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North and South Korea hold border talks to discuss improved links

Officials from the two Koreas met at a border village for talks about talks as part of an agreement that defused a military stand-off in August.

The rivals threatened war against each other last summer over land mine explosions blamed on Pyongyang that maimed two South Korean soldiers.

The stand-off was eased later in August when the Koreas met for marathon talks and agreed on a set of tension-reduction deals that includes resuming discussions between senior officials.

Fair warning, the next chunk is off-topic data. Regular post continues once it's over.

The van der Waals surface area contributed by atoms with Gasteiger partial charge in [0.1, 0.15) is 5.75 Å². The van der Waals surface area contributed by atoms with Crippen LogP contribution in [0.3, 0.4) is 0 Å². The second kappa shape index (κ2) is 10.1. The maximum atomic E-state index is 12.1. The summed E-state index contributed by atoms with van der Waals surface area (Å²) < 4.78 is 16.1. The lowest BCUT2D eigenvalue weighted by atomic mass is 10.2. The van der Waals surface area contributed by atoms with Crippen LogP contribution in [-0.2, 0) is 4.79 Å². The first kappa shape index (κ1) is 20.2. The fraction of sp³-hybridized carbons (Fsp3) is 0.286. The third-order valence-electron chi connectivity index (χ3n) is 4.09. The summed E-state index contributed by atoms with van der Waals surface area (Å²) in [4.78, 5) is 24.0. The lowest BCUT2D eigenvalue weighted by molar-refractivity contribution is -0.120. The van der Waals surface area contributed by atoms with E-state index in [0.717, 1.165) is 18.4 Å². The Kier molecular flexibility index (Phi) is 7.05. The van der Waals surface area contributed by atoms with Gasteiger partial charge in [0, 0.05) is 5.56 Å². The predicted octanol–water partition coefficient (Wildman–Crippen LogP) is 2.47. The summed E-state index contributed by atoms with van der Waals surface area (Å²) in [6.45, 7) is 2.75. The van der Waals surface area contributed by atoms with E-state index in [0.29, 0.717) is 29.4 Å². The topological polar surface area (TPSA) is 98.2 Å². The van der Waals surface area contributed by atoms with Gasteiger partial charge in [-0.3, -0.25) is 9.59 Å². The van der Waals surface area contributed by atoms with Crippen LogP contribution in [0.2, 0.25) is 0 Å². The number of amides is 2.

Today's meeting is aimed at discussing when and where those high-level talks should be held with what agenda, according to Seoul's Unification Ministry.

The Koreas said in late August they would hold the high-level talks either in Seoul or Pyongyang in the near future to discuss how to improve ties.

Last month, the two Koreas held reunions of families separated by war for the first time since February last year, a sign that they were carrying out on reconciliation efforts stipulated in the August agreements.

There are still continuing animosities between the rivals, which remain divided along the world's most heavily fortified border since their 1950-1953 Korean War ended with an armistice, not a peace treaty.

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